By Angus MacSwan
SARANSK, Russia (Reuters) - For the Iranian expatriates who have come from far and wide to Russia, the World Cup is a chance to show their pride in a troubled homeland denounced by the West as a rogue state.
Hopes are high that Iran can grab a victory over Portugal in Saransk on Monday and make it to the knockout stage for the first time in their history.
But beyond that is the hope that politics can be put aside and the world can see a different face of their country.
"I hope it shows to the world that we are normal human beings, like everyone else, not monsters," said Manny Khorasani, a company managing director from Glasgow, Scotland.
Iran and Russia are political allies and near neighbours. But of the tens of thousands of Iranians who have flocked to Russia, the majority appear to be expatriates, supporters said.
Khorasani, originally from Nesha, has lived in Scotland since 1977, first coming to study in Hamilton. He married a Scottish woman and stayed as the Islamic revolution took hold in Iran.
He has been to every World Cup in which Iran or Scotland have taken part, except 1978 in Argentina, when the two countries played to 0-0 draw. He was in Saransk with his son Darran, who was wearing a pink Scotland away strip and draped in a Scottish saltire flag.
"I'll go to Iran one day, I've not been yet," said Darran, 34, a criminal lawyer. "My workmates and friends know I am here to support Iran. And these first two games have given me pride to be Iranian."
"The country is portrayed negatively but the Iranian people are the most hospitable and friendly you could find."
With them was their friend Ian Gold, 29, a marketing manager in Khorasani's firm, who was wearing a Scotland shirt but was supporting Iran.
"What surprised me at the Spain game was most of the stadium was Iranians. It was amazing," Gold said.
Iran are taking part in their second successive World Cup. After beating Morocco 1-0, they put up a valiant show against former champions Spain only to lose 1-0.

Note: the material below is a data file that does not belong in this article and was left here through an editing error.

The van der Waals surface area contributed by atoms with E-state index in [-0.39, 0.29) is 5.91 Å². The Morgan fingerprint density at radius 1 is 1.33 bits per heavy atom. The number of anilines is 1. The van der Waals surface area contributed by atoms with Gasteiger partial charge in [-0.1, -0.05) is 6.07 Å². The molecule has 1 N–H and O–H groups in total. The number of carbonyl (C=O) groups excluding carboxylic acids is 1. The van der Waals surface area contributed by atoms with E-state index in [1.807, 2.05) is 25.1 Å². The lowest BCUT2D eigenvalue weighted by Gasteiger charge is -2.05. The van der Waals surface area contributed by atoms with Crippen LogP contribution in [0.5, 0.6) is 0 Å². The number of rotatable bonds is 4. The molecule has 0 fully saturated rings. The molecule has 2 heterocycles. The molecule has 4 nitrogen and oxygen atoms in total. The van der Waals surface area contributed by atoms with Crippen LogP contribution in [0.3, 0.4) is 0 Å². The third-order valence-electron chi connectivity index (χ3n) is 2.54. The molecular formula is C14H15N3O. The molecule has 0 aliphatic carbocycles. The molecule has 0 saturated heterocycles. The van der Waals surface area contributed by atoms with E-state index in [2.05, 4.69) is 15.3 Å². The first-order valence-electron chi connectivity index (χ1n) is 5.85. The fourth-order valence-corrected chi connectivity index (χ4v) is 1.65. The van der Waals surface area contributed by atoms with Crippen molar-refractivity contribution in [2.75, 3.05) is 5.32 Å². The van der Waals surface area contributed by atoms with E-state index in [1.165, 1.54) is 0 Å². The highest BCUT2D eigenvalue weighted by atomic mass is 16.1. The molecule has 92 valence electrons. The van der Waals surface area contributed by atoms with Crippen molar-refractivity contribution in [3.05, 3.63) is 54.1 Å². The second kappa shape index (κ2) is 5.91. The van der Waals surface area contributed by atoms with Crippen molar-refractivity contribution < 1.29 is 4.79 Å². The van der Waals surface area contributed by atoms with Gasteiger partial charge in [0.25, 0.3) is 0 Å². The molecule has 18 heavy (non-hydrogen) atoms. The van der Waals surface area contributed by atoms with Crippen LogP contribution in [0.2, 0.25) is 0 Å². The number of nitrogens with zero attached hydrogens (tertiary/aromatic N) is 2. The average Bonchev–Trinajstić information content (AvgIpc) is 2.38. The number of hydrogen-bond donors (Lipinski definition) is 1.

But the background to the campaign is fraught. Embroiled in regional wars and dominated by religious conservatives, Iran has suffered under longtime international sanctions.
An international agreement limiting its nuclear programme is danger of unravelling as U.S President Donald Trump steps up opposition to Tehran.
That has affected the national side, with funding restricted, overseas travel difficult, and friendly matches hard to arrange. Some hardline religious leaders also frown on soccer.
Just before the World Cup started, Nike declined to provide boots to the team, saying it would break U.S. sanctions.
"Football should not be allowed to be political," Manny said. "It is about sport."
Alireza Chatroodi, a 37-year-old physician, had come from his home in Brisbane, Australia, where he has lived for 17 years. He also supported Australia, but Iran came first.
He was impressed that so many fans had come from Iran itself, despite the economic hardship there.
"It's a great opportunity to represent the country and send a positive image to the world. Even if you lose, you send the message," he said.
Politics aside, all were excited about Monday's showdown with Portugal.
"I thought we would be a dark horse of the tournament. I give it 50-50," said Manny. "(Coach Carlos) Queiroz is a master technician. Unity, discipline and fighting spirit. He has given us that. There aren't any stars but they work well as a team."
(Reporting by Angus MacSwan; Editing by Ed Osmond)